Bulletins

Epic and Microsoft team up to sidestep Apple's Fortnite ban

Fortnite is now available to stream on Android and iOS devices through Microsoft's cloud platform.

Fortnite

This isn't the first time a cloud gaming service has been used to circumvent Apple and Google's app store bans on Fortnite.

Image: Epic Games

Fortnite is back on the iPhone, thanks to new partnership between Epic Games and Microsoft that sidesteps the App Store ban Apple handed down back in August 2020.


The game is available to stream starting Thursday in the 26 countries around the world where Microsoft's Xbox Cloud Gaming is available in beta. It's part of a new push at Xbox to utilize its Azure cloud platform and Microsoft's existing investments in cross-platform play to enable what the company is calling Xbox Everywhere. "We want to empower everyone around the world to play the games they want, with the people they want, on the devices they already own," wrote Catherine Gluckstein, Microsoft’s vice president and product chief for Xbox Cloud Gaming, wrote in a blog post.

Play Fortnite at xbox.com/play with Xbox Cloud Gaming for free www.youtube.com

Since Fortnite was banned almost two years ago from both Apple and Google's app stores, Epic has waged a bitter antitrust fight against both companies, resulting in an explosive lawsuit against Apple that went to trial one year ago. The resulting outcome was not favorable to Epic, but it did apply significant pressure to Apple, and the case is now caught up in a web of appeals as Apple attempts to avoid making court-ordered changes to its software business.

Meanwhile, regulatory pressure in the U.S. and overseas scrutinizing Apple and Google's treatment of developers and the companies' 30% commission on digital goods has forced both tech giants to compromise in various ways, while momentum has also been building for unprecedented app store legislation like the EU's Digital Markets Act and the U.S.'s Open App Markets Act. Now, while Epic may not have a way to return to the App Store and Play Store on its own terms as it once hoped, the game-maker does have browser-based cloud services it can rely on while it continues its legal fights. The Google antitrust case has yet to go to trial, though Fortnite can be downloaded on Android phones directly from Epic's website.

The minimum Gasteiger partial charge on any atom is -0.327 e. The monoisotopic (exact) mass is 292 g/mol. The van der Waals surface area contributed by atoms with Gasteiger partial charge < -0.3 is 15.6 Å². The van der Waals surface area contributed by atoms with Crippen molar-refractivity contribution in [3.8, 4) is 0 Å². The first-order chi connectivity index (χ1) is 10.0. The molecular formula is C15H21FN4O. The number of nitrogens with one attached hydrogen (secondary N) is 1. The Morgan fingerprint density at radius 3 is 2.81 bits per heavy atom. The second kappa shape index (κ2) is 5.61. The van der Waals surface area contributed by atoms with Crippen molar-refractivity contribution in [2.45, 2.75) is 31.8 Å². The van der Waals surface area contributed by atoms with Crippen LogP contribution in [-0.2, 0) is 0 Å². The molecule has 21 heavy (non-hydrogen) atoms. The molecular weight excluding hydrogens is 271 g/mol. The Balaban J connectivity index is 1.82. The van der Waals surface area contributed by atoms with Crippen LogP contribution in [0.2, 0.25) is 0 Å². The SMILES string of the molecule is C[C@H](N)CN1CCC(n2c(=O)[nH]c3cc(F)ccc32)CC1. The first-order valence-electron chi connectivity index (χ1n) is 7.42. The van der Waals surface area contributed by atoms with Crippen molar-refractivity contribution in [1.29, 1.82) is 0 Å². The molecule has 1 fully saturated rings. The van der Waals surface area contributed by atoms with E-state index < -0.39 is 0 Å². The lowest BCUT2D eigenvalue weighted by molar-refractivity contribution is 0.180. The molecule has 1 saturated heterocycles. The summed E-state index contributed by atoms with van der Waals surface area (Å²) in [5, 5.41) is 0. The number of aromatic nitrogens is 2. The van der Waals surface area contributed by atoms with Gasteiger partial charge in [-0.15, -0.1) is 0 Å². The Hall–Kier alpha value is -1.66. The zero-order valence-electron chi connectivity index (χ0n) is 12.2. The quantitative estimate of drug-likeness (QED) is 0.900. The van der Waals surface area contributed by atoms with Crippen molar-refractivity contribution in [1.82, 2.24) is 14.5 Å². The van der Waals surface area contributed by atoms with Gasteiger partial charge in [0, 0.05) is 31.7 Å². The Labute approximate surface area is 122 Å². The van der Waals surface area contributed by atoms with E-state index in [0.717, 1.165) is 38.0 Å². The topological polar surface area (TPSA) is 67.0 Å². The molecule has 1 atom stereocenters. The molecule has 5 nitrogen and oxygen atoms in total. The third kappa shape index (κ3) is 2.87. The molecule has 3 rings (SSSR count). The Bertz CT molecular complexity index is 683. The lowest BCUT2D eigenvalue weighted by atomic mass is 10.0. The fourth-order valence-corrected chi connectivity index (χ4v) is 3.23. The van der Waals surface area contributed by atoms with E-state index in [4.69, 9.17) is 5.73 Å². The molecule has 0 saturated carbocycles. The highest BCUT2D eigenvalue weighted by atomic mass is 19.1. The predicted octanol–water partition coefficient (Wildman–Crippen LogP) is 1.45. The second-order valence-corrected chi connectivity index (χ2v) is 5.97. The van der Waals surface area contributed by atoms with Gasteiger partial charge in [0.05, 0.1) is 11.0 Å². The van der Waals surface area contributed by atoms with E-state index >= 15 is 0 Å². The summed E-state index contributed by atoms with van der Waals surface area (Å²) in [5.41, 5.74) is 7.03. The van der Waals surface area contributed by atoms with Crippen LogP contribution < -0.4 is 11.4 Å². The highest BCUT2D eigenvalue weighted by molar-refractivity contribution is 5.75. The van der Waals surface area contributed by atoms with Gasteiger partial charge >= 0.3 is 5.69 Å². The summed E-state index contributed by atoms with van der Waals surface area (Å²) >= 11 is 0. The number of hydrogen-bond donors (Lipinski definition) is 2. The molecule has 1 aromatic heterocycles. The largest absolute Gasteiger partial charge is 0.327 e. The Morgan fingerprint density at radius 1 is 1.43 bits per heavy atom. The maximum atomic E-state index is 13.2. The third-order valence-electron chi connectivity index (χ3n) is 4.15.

This isn't the first time a cloud gaming service has been used to circumvent Apple and Google's app store bans on Fortnite. Epic and Nvidia teamed up last year to release a cloud-based version of Fortnite, which launched back in January, on the chipmaker's GeForce Now platform. That version of the game required you sign up for the platform and use either a restricted free tier or one of Nvidia's paid plans, but it nonetheless was a fully fledged version of the battle royale hit streaming from a remote server.

Microsoft says its new partnership with Epic won't involve any restrictions whatsoever. You need only a Microsoft account and an iPhone, iPad, Android phone or tablet, or a Windows PC with internet access. You won't need to sign up for Xbox Game Pass and you won't need any recurring subscription or membership to any Microsoft product. The game will live at xbox.com/play, and it will support controller play or native touch controls if you're playing on a smartphone or tablet.

"It’s an important step to add a free-to-play title to the cloud gaming catalog as we continue our cloud journey. We’re starting with Fortnite and will look to bring more free-to-play games people love in the future," Gluckstei explained. "At Xbox we want to make gaming accessible to the 3 billion players around the world, and cloud has an important role in that mission. Quite simply we want you to have more choice in both the games you play and the way you choose to play them."

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